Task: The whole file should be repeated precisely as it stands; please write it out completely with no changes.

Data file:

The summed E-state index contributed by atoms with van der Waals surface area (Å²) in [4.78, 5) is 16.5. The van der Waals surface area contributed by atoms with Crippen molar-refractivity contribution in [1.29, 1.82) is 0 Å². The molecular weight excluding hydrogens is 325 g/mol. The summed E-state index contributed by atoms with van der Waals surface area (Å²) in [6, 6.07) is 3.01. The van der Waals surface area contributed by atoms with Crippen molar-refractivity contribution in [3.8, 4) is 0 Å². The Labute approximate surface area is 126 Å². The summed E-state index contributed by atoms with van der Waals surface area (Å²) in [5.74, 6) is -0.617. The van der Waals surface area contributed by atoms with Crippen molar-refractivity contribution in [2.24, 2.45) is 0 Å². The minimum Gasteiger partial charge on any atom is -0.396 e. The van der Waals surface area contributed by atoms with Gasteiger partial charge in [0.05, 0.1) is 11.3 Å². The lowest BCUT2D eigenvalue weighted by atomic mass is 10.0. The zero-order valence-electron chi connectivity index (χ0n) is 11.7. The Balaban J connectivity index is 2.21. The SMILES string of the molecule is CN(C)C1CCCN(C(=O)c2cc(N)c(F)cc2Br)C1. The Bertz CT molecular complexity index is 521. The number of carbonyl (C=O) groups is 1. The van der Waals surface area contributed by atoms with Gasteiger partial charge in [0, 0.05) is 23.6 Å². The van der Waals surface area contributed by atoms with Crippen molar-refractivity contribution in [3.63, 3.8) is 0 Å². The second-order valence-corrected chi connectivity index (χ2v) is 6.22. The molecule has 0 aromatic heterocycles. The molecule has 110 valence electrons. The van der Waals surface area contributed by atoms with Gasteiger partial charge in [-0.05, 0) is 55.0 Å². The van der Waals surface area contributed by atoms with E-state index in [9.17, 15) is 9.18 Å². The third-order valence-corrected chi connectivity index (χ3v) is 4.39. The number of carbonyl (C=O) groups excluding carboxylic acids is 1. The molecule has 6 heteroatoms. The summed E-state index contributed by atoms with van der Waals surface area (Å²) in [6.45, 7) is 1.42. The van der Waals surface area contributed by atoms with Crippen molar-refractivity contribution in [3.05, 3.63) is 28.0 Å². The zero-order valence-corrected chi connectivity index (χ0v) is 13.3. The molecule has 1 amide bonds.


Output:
The summed E-state index contributed by atoms with van der Waals surface area (Å²) in [4.78, 5) is 16.5. The van der Waals surface area contributed by atoms with Crippen molar-refractivity contribution in [1.29, 1.82) is 0 Å². The molecular weight excluding hydrogens is 325 g/mol. The summed E-state index contributed by atoms with van der Waals surface area (Å²) in [6, 6.07) is 3.01. The van der Waals surface area contributed by atoms with Crippen molar-refractivity contribution in [3.8, 4) is 0 Å². The Labute approximate surface area is 126 Å². The summed E-state index contributed by atoms with van der Waals surface area (Å²) in [5.74, 6) is -0.617. The van der Waals surface area contributed by atoms with Crippen molar-refractivity contribution in [2.24, 2.45) is 0 Å². The minimum Gasteiger partial charge on any atom is -0.396 e. The van der Waals surface area contributed by atoms with Gasteiger partial charge in [0.05, 0.1) is 11.3 Å². The lowest BCUT2D eigenvalue weighted by atomic mass is 10.0. The zero-order valence-electron chi connectivity index (χ0n) is 11.7. The Balaban J connectivity index is 2.21. The SMILES string of the molecule is CN(C)C1CCCN(C(=O)c2cc(N)c(F)cc2Br)C1. The Bertz CT molecular complexity index is 521. The number of carbonyl (C=O) groups is 1. The van der Waals surface area contributed by atoms with Gasteiger partial charge in [0, 0.05) is 23.6 Å². The van der Waals surface area contributed by atoms with Crippen molar-refractivity contribution in [3.63, 3.8) is 0 Å². The second-order valence-corrected chi connectivity index (χ2v) is 6.22. The molecule has 0 aromatic heterocycles. The molecule has 110 valence electrons. The van der Waals surface area contributed by atoms with Gasteiger partial charge in [-0.05, 0) is 55.0 Å². The van der Waals surface area contributed by atoms with E-state index in [9.17, 15) is 9.18 Å². The third-order valence-corrected chi connectivity index (χ3v) is 4.39. The number of carbonyl (C=O) groups excluding carboxylic acids is 1. The molecule has 6 heteroatoms. The summed E-state index contributed by atoms with van der Waals surface area (Å²) in [6.45, 7) is 1.42. The van der Waals surface area contributed by atoms with Crippen molar-refractivity contribution in [3.05, 3.63) is 28.0 Å². The zero-order valence-corrected chi connectivity index (χ0v) is 13.3. The molecule has 1 amide bonds.